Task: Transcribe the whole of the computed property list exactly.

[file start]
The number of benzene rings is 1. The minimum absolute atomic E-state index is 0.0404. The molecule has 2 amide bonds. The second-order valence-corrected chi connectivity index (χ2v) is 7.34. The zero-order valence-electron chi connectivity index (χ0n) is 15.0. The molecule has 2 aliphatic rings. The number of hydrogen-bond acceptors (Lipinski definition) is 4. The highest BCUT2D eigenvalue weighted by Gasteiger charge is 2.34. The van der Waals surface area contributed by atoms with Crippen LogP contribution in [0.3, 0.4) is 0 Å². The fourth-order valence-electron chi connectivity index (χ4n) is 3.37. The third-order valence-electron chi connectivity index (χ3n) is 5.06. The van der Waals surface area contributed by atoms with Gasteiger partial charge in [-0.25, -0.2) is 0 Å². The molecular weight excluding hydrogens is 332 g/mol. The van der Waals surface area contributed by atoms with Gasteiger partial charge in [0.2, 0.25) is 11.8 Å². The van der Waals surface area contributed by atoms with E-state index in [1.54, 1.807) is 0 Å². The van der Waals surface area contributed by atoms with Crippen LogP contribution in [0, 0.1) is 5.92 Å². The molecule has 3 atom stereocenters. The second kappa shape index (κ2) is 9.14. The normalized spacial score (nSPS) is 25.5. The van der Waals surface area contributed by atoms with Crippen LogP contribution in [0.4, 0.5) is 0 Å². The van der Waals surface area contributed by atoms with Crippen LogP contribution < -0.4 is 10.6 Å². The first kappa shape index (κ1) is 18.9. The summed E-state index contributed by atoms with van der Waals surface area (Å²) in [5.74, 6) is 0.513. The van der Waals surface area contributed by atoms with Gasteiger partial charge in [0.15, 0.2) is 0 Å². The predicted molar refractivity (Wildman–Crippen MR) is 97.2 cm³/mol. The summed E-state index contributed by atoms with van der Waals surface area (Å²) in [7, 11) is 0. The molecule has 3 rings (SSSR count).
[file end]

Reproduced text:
The number of benzene rings is 1. The minimum absolute atomic E-state index is 0.0404. The molecule has 2 amide bonds. The second-order valence-corrected chi connectivity index (χ2v) is 7.34. The zero-order valence-electron chi connectivity index (χ0n) is 15.0. The molecule has 2 aliphatic rings. The number of hydrogen-bond acceptors (Lipinski definition) is 4. The highest BCUT2D eigenvalue weighted by Gasteiger charge is 2.34. The van der Waals surface area contributed by atoms with Crippen LogP contribution in [0.3, 0.4) is 0 Å². The fourth-order valence-electron chi connectivity index (χ4n) is 3.37. The third-order valence-electron chi connectivity index (χ3n) is 5.06. The van der Waals surface area contributed by atoms with Gasteiger partial charge in [-0.25, -0.2) is 0 Å². The molecular weight excluding hydrogens is 332 g/mol. The van der Waals surface area contributed by atoms with Gasteiger partial charge in [0.2, 0.25) is 11.8 Å². The van der Waals surface area contributed by atoms with E-state index in [1.54, 1.807) is 0 Å². The van der Waals surface area contributed by atoms with Crippen LogP contribution in [0, 0.1) is 5.92 Å². The molecule has 3 atom stereocenters. The second kappa shape index (κ2) is 9.14. The normalized spacial score (nSPS) is 25.5. The van der Waals surface area contributed by atoms with Crippen LogP contribution in [0.4, 0.5) is 0 Å². The van der Waals surface area contributed by atoms with Crippen LogP contribution < -0.4 is 10.6 Å². The first kappa shape index (κ1) is 18.9. The summed E-state index contributed by atoms with van der Waals surface area (Å²) in [5.74, 6) is 0.513. The van der Waals surface area contributed by atoms with Gasteiger partial charge in [0.15, 0.2) is 0 Å². The predicted molar refractivity (Wildman–Crippen MR) is 97.2 cm³/mol. The summed E-state index contributed by atoms with van der Waals surface area (Å²) in [7, 11) is 0. The molecule has 3 rings (SSSR count).